Japan provides Kim Jong-nam’s fingerprint data to Malaysia
To assist the ongoing probe into the murder of Kim Jong-nam, the half-brother of North Korean leader Kim Jong-un, Japan has provided his fingerprint data to Malaysia.
Quoting sources who are aware of the matter, a report in The Japan Times said on Monday that Kim Jong-nam’s fingerprint data was obtained when immigration officials detained him in 2001 at Tokyo’s Narita International Airport when he tried to enter the country on a false passport.
At that time, Kim Jong-nam had told the Japanese authorities that he wanted to visit the Tokyo Disneyland.
The disclosure marks the first time Japanese assistance has come to light in the investigation into the fatal poison attack, which is widely believed to have been orchestrated by North Korea.
Japan also offered data on Kim Jong-nam’s physical characteristics, such as fingerprints and mug shots, the sources said.
The information is believed to have helped Malaysian investigators conclusively establish the victim’s identity as that of the 45-year-old half-brother of the North Korean leader.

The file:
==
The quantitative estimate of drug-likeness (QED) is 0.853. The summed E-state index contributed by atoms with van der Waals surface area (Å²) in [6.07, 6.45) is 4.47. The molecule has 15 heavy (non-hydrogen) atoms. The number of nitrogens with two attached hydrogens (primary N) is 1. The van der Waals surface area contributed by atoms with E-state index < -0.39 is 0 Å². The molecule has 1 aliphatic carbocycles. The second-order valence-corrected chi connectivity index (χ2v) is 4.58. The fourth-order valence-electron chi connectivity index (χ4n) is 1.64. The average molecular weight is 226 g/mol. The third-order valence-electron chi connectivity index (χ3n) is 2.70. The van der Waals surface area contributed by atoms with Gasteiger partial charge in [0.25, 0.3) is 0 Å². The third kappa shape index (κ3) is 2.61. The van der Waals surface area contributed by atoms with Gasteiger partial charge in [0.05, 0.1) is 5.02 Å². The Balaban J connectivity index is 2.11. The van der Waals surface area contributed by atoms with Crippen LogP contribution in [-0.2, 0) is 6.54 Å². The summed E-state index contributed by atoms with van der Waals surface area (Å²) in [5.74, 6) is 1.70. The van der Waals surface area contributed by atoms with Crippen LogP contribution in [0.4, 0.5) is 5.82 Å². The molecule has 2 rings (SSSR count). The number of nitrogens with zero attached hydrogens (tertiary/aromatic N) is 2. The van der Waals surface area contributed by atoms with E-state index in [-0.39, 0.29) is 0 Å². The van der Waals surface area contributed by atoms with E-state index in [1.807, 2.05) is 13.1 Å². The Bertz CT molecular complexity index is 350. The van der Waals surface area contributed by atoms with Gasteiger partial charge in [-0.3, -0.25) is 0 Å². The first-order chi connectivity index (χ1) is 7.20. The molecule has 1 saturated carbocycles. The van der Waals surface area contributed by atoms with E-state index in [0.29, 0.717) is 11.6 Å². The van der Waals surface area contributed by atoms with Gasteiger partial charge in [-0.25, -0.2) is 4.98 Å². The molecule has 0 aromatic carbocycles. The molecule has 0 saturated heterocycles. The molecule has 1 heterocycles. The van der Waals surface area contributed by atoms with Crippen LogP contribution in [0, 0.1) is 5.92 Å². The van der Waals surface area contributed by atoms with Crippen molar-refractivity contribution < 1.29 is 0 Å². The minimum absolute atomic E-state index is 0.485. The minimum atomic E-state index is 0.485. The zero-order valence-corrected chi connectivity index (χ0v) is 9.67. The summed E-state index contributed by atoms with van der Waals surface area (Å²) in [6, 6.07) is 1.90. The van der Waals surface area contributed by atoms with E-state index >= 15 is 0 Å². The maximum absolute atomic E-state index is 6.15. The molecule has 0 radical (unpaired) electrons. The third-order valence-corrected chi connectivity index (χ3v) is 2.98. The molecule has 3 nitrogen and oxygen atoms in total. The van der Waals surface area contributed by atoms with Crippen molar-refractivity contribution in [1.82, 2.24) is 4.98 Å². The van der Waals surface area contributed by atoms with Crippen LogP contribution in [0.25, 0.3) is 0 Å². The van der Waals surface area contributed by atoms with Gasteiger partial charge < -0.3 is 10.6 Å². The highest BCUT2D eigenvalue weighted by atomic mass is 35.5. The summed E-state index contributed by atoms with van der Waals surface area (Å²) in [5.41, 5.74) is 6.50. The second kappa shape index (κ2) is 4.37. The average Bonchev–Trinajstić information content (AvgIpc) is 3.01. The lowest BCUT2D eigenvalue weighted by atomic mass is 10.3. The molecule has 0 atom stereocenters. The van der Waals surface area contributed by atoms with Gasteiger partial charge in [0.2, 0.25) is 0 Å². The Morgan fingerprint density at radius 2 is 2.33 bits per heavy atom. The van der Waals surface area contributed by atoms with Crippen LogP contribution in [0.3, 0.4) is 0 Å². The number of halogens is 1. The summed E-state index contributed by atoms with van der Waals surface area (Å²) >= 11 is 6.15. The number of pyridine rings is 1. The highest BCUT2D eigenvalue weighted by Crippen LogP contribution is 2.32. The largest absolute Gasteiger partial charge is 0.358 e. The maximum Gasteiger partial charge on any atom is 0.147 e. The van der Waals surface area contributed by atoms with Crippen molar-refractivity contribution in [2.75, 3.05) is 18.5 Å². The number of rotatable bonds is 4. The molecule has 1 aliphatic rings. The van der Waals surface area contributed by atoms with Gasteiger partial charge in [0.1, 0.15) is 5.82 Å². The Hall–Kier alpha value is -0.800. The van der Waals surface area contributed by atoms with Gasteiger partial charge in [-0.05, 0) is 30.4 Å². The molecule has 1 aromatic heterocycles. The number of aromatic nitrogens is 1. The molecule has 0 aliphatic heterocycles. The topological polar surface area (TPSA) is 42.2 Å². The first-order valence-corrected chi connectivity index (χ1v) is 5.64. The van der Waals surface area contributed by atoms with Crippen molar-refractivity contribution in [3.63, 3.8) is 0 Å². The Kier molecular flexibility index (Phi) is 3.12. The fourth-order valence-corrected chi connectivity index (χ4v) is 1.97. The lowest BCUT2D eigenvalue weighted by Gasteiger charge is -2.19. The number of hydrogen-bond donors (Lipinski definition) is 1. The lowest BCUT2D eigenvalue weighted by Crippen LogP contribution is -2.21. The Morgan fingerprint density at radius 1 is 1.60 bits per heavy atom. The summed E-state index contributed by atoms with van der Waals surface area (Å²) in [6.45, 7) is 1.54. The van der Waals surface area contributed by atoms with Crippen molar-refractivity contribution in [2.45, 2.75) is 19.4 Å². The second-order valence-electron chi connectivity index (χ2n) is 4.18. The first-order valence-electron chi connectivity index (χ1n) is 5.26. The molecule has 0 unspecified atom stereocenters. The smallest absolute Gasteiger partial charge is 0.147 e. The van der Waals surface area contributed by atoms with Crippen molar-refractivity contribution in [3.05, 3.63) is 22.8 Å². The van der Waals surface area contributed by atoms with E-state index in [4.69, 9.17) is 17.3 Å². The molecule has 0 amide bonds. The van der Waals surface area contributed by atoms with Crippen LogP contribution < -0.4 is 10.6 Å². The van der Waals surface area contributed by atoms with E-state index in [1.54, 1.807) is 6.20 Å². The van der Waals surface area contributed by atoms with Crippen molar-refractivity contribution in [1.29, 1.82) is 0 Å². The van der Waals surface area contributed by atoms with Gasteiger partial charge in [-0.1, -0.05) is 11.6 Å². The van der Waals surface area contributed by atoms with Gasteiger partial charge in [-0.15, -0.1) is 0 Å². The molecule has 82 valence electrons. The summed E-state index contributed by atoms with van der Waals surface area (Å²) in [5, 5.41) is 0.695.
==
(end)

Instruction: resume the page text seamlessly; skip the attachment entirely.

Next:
The sources said Malaysia also made inquiries to Japan regarding the location of Kim Jong-nam’s son, Kim Han-sol, who is believed to have been living in Macau.
Kim Han-sol was seen as key to identifying the body, with Malaysian authorities trying to collect DNA samples from family members to help finalise the identification procedure, The Japan Times added.
The whereabouts of Kim Han-sol and other family members remain unknown, but a video emerged online last week of a man claiming to be him, saying his father was “killed”.
The footage was uploaded to YouTube by a group called Cheollima Civil Defense, which said it has been protecting Kim Jong-nam’s family.
(With IANS inputs)